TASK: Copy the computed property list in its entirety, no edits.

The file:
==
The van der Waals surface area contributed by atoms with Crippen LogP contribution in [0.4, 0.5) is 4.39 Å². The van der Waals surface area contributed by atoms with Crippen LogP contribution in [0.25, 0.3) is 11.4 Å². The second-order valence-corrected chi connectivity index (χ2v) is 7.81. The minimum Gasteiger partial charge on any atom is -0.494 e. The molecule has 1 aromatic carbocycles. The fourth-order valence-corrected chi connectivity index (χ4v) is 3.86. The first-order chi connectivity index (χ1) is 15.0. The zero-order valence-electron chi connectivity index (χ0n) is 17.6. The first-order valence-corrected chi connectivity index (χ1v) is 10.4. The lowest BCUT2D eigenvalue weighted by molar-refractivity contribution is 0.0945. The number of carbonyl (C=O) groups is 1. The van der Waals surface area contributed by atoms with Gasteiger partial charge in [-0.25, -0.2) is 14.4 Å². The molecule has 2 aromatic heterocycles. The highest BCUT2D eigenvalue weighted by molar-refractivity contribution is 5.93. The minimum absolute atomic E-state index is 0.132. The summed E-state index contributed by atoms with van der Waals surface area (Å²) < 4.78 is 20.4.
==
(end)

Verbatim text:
The van der Waals surface area contributed by atoms with Crippen LogP contribution in [0.4, 0.5) is 4.39 Å². The van der Waals surface area contributed by atoms with Crippen LogP contribution in [0.25, 0.3) is 11.4 Å². The second-order valence-corrected chi connectivity index (χ2v) is 7.81. The minimum Gasteiger partial charge on any atom is -0.494 e. The molecule has 1 aromatic carbocycles. The fourth-order valence-corrected chi connectivity index (χ4v) is 3.86. The first-order chi connectivity index (χ1) is 15.0. The zero-order valence-electron chi connectivity index (χ0n) is 17.6. The first-order valence-corrected chi connectivity index (χ1v) is 10.4. The lowest BCUT2D eigenvalue weighted by molar-refractivity contribution is 0.0945. The number of carbonyl (C=O) groups is 1. The van der Waals surface area contributed by atoms with Gasteiger partial charge in [-0.25, -0.2) is 14.4 Å². The molecule has 2 aromatic heterocycles. The highest BCUT2D eigenvalue weighted by molar-refractivity contribution is 5.93. The minimum absolute atomic E-state index is 0.132. The summed E-state index contributed by atoms with van der Waals surface area (Å²) < 4.78 is 20.4.